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Single Sex vs. Coed Schools

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Amanda Larsen

on 15 November 2012

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Transcript of Single Sex vs. Coed Schools

Coed and Single-Sex schools battling it out Coed Schools are the clear choice in this argument. Amazing Social Skills Aggression Chart Segragation People's Opinions Stereotypes in classes Aggressive Girls There are studies that have shown that girls in Single-Sex schools are more physically aggressive. “The specific findings from the analysis in this study are as follows: Between-group comparisons confirmed previous findings that boys use more direct/physical forms of aggression than girls do.” The studies have shown that girls tend to use more indirect aggression than direct. The peer victimization rate is also much higher than mixed-sex schools. Many of the social skills we use in our lives we learn in our schools. We learn to interact with the opposite gender. Boys learn to respect girls and girls learn how they should be treated. How are girls suppose to go to a job interview where the boss is a male, If she has never interacted with one? How are boys expected to know how to treat their wives? We need to be exposed to this at a young age. Coed Schools Single-Sex Schools "We think segregation has historically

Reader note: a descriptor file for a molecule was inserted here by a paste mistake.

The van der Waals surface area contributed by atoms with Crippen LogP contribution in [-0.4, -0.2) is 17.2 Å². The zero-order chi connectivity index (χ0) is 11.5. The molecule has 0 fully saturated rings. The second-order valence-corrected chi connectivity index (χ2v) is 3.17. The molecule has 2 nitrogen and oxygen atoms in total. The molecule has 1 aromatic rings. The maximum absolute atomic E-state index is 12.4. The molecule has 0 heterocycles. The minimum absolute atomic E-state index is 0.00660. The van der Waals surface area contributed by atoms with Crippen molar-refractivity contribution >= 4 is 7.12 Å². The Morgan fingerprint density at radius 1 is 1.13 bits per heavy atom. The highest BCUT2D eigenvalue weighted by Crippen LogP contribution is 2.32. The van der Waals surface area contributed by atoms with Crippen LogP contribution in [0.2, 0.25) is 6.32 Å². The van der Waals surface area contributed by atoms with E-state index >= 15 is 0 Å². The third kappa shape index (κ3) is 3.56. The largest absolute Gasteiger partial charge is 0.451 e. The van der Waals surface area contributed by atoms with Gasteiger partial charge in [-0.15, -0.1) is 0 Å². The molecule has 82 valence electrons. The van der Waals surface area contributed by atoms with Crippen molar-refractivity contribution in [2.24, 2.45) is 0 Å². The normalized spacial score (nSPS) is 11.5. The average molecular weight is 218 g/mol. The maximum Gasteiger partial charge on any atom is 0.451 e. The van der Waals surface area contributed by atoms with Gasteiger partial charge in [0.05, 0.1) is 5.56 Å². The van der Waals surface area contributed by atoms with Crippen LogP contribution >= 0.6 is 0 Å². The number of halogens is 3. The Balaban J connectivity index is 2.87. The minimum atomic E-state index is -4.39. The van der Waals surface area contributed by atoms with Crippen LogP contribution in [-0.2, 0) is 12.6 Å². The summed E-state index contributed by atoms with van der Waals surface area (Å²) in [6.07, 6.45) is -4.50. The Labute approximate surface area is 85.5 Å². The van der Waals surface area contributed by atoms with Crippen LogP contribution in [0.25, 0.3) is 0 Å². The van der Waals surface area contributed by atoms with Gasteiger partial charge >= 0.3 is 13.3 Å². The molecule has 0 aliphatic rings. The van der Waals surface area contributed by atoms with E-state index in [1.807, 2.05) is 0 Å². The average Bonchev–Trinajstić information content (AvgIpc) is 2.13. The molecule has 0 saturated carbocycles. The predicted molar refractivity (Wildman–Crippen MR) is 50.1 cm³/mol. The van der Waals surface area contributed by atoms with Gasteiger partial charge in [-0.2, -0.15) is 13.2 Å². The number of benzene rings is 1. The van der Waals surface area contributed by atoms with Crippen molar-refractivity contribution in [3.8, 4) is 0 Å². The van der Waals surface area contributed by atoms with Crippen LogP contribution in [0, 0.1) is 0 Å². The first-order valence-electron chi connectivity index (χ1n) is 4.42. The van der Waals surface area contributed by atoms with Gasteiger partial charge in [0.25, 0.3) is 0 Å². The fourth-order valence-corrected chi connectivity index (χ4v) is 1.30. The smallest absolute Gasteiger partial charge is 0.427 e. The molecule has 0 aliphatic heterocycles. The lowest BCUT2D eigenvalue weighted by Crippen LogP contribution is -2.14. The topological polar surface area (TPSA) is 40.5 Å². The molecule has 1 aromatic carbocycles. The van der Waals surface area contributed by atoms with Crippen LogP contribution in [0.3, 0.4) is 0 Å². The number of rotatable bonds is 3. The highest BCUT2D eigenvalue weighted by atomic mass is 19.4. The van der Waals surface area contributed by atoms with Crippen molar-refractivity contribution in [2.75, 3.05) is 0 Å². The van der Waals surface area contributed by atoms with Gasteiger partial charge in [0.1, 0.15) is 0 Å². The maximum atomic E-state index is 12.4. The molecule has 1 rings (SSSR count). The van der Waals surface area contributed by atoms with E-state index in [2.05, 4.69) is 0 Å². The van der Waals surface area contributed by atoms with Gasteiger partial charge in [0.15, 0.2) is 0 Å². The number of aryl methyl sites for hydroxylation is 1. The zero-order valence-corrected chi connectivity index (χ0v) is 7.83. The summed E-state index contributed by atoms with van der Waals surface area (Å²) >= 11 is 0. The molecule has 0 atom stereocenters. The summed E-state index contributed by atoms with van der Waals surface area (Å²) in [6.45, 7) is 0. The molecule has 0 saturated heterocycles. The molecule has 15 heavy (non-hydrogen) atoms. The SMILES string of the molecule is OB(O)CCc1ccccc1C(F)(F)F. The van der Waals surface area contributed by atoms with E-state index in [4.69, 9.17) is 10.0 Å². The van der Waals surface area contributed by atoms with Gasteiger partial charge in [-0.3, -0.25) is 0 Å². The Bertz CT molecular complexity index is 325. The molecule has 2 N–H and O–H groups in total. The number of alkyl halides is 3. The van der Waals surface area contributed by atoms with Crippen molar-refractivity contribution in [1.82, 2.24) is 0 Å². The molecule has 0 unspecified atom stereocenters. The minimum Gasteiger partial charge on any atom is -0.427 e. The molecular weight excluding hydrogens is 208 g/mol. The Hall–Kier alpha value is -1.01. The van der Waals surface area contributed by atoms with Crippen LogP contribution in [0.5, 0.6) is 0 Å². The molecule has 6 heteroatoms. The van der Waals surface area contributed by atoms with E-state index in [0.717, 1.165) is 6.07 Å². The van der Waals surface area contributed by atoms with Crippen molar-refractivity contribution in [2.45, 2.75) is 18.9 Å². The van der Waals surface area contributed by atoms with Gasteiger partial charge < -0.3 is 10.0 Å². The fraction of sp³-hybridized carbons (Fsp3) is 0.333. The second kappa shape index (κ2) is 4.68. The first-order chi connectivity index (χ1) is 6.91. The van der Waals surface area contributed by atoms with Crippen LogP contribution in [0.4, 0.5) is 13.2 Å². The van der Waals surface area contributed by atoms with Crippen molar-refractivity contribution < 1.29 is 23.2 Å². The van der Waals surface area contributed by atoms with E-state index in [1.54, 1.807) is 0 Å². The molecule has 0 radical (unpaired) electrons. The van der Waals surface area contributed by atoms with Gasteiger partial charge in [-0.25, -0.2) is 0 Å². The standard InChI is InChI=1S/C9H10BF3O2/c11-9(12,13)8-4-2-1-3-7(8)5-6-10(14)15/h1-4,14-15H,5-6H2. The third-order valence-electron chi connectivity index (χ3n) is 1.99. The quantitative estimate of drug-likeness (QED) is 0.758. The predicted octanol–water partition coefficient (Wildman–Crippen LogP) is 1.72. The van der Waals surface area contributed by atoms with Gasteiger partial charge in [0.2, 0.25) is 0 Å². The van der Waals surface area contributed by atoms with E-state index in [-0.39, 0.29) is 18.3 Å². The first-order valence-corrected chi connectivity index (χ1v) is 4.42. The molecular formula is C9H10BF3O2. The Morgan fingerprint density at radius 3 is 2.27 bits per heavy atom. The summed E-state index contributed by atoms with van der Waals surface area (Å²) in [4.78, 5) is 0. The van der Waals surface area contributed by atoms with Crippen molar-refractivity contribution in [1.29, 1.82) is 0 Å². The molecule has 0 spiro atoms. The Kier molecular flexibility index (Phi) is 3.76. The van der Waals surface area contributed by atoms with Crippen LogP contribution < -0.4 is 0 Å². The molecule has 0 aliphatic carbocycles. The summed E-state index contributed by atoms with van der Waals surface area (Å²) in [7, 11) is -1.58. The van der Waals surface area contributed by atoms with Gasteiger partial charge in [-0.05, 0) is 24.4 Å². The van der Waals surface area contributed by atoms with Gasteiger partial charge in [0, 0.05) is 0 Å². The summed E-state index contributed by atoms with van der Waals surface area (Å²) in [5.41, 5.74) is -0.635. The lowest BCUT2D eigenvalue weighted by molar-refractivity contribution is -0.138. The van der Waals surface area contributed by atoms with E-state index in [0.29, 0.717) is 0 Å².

always resulted in second-class citizens,"
said Terry O'Neill of the National
Organization for Women. Segregation is defined
as, to separate or isolate something from
another and place in a group apart from the others. So are we going back to our old ways? Separating, not by race this time, but by
gender? Where is the justification in that? Work Cited William M. Bukowski, et al. "Differences Between All-Girl And Mixed-Sex Schools." Merrill-Palmer Quarterly 56.3 (2010): 283-302. Academic Search Premier. Web. 25 Oct. 2012.

"Girls Vs. Boys." Current Events 104.4 (2004): 3. Academic Search Premier. Web. 14 Nov. 2012 "Unlike high school, at a coed college it's easier to have friendships with guys without thinking, 'Should we be dating?'"
--Naima, 19, University of Pennsylvania.

"My friends and I never thought of boys as real people in high school--they were like pets! So one of the best parts of going coed is getting to know and understand guys as individuals."
--Tara Anne, 19, George.

Washington University.

"The social aspects at a coed school are what you're going to encounter in the real world when you start working. It's good practice."
--Kate, 24, North Carolina State University There could be many different
Stereotypes in the single-sex schools.
Are they going offer wood shop, or
even different maths and sciences in
an all girls school? Are they going to
offer dramas, arts, or musics at an
all boys school? What if people are
interested in those things but they
are not offered.
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